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Is Washington applying a double standard when it comes to defaulted loans? Does it worry only about certain kinds of deadbeats but not about others?

There's room for wondering in view of the way Washington - which keeps trying to crack down on former students who don't repay their school loans - turns a blind eye to other Americans who owe the government money.We're referring to recipients of the little-known federal program that lets U.S. embassies and consulates around the world lend money to American tourists who have run out of cash.

The embassy can advance a hapless tourist enough to buy a ticket home. Later, the loan is supposed to be repaid. But the default rate on the loans is 80 percent.

That's why Rep. Bill Orton of Utah persuaded the House of Representatives to adopt an amendment to the fiscal 1994 appropriations bill for the State Department that cut $590,000 out of the $776,000 program.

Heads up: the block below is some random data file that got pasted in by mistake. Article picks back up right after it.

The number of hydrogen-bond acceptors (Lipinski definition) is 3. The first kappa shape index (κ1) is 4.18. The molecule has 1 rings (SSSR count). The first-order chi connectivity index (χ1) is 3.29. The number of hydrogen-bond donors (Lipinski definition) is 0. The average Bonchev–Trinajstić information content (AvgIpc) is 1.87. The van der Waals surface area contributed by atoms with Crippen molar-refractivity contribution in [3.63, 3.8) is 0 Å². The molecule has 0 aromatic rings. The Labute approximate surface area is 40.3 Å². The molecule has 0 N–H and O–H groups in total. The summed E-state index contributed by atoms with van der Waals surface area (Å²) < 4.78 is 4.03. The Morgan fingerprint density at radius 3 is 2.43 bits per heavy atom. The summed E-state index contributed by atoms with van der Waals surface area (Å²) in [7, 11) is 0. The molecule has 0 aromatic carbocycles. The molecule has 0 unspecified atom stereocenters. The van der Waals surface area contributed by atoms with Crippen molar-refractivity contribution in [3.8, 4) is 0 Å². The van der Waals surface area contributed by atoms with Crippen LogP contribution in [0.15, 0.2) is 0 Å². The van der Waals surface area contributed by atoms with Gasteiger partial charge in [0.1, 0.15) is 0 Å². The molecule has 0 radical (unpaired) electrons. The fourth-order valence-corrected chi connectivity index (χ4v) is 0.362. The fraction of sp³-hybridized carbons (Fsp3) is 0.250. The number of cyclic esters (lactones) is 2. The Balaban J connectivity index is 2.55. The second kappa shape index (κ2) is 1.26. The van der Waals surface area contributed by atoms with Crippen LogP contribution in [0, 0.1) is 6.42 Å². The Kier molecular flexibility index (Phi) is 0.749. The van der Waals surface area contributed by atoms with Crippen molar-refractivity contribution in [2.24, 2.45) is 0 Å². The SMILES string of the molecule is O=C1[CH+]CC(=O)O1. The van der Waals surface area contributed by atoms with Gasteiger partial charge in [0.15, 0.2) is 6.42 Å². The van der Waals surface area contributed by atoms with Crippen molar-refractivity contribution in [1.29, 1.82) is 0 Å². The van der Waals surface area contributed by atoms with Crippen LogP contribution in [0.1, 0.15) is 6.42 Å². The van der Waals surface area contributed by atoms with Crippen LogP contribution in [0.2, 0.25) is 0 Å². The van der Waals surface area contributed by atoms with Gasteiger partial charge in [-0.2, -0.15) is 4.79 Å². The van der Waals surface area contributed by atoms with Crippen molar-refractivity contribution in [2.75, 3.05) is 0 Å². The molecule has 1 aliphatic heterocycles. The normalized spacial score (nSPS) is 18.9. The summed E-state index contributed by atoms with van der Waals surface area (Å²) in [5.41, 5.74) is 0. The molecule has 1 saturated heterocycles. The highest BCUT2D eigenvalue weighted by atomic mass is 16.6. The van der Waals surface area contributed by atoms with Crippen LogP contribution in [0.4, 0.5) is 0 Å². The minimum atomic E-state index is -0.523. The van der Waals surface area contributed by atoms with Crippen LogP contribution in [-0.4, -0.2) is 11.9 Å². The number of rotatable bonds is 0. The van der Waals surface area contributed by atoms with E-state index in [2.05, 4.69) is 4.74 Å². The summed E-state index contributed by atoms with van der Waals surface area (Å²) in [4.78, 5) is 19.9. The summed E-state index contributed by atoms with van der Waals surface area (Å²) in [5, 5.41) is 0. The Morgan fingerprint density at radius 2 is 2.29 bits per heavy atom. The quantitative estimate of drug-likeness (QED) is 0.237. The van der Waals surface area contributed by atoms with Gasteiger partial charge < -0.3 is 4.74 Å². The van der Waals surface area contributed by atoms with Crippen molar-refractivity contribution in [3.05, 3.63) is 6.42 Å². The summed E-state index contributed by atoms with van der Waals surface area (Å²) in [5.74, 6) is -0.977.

Though it can be argued that the cutback went too far, at least it sent a pointed and pertinent message: Either make the deadbeats pay up or stop turning a loan program into a giveaway.

But Orton's victory didn't last long. A few days ago, the Senate Appropriations Committee restored the funds cut by the House. Unhappily, the committee's move also sends a message: The lost revenue isn't worth the trouble it would take to collect it.

If this exercise in fiscal irresponsibility is allowed to stand, Washington can expect it to become harder to collect on various other federal loan programs - and there's a long list of them.